How to cut the clutter – declutter a messy house

Are your walls closing in on you? Is your floor space severely diminished due to the build-up of clutter? You have only yourself to blame. Stop making lame excuses and think of all the disadvantages you and your family have to put up with each and every day because of your reluctance to be rid of it.

The main disadvantage of living in a home full of clutter is that clutter actually breeds more clutter. The explanation is simple and extremely logical: you can’t find a particular item because there is too much clutter in the way and it takes you too long to locate so you go and buy a new one which thus adds to the clutter. Makes sense doesn’t it? You soon end up with far more similar items than you will ever need. This type of hoarding may be unintentional but it is hoarding nonetheless.

Other occupants of the house will never miss an opportunity to complain about your clutter unless you happen to provide them with something remotely useful which they feel they desperately need on the spur of the moment.  They will likely express their eternal gratitude and you will enjoy some well-earned respite from their tirades but all this is soon forgotten when they trip over some more of your clutter that you have left in their way.

There are many other disadvantages to clutter; it prevents proper and correct enjoyment of household things; an extreme example of this is books stored in the bathtub.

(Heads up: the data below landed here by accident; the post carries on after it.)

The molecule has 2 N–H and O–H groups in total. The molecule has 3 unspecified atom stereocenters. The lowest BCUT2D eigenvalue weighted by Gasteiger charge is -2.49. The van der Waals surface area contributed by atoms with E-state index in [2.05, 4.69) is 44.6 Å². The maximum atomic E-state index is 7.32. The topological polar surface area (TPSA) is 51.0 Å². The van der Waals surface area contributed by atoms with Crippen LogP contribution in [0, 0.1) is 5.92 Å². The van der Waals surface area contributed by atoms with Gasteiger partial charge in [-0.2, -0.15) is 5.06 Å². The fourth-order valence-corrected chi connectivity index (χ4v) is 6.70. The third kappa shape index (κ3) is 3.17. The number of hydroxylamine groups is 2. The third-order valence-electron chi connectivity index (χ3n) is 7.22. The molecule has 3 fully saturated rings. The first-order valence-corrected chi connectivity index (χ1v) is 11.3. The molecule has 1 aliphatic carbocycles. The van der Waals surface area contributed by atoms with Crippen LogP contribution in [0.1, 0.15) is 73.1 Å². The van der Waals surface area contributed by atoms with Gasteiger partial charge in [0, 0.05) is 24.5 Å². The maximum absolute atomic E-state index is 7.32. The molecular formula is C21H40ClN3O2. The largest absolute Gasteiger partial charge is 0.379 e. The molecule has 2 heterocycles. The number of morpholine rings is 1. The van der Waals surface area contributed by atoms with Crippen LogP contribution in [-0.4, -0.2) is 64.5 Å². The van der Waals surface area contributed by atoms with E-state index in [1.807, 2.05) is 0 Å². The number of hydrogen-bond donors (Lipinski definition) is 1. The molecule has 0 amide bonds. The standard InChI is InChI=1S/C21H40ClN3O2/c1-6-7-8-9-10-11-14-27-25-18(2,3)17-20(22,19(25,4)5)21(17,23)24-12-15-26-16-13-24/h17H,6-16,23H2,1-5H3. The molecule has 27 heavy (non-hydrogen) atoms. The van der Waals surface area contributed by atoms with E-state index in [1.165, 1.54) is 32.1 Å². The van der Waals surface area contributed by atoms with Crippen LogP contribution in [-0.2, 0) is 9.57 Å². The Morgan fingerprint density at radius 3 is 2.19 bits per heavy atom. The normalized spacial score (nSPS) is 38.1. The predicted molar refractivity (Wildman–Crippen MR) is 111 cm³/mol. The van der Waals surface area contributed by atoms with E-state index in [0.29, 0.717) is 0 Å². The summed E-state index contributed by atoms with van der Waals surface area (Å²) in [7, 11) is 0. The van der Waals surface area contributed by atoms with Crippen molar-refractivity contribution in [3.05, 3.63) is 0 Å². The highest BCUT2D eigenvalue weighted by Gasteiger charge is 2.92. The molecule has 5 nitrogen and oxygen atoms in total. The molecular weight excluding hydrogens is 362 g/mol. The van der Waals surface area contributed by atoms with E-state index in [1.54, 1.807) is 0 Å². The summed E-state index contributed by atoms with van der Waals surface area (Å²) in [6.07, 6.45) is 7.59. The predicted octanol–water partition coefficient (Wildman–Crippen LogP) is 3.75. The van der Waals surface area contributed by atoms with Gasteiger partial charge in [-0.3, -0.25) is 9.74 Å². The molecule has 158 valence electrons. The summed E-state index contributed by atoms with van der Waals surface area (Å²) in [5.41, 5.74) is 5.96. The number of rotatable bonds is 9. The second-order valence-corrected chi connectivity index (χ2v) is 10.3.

Clutter slows down the rate at which you can get things done, purely because you have to move at least half a dozen things out of the way first before you reach the item you want. This also causes avalanches – usually of books and clothes when you see the item you need but it is at the very bottom of a pile. You have chests of drawers and cupboards you can’t open because of all the things in front of them. You can’t shut doors because of all the things hanging on the handles and drape over the tops. Do you really want to live like this?

Clutter makes everything look bad. There are likely some very useful items in that pile of junk in the middle of your lounge but the rubbish detracts from the good. Be warned – sort it out before someone comes along and throws the whole lot out while you are not looking.

Clutter is not good for dust allergy sufferers; some of whom happen to be incorrigible hoarders themselves. You sneeze and cough your way through piles of old magazines and dust catching ornaments knowing for your own health, well being and perhaps sanity that it would be far better to part with your junk but something at the very core of your being prevents you from doing so.

Moths, mice and all manner of malevolent munchers love your clutter – it is a veritable free feast to them. They will devour your stash of goods left in the garage or the attic and soon it will be no good to anyone but the ragman. Far better to part company with it and donate to charity while it still has some wear in it.

On a serious note, clutter can be a fire hazard if stored too near a heat source and can, of course, be a hindrance if a property needs to be evacuated quickly.

There really are no advantages to clutter at all so clear that clutter and enjoy all that living space you didn’t realise you had. There is no excuse nowadays to hold onto your clutter and wrap it around you like a security blanket. There is every facility for recycling so why continue to inconvenience yourself and your loved ones?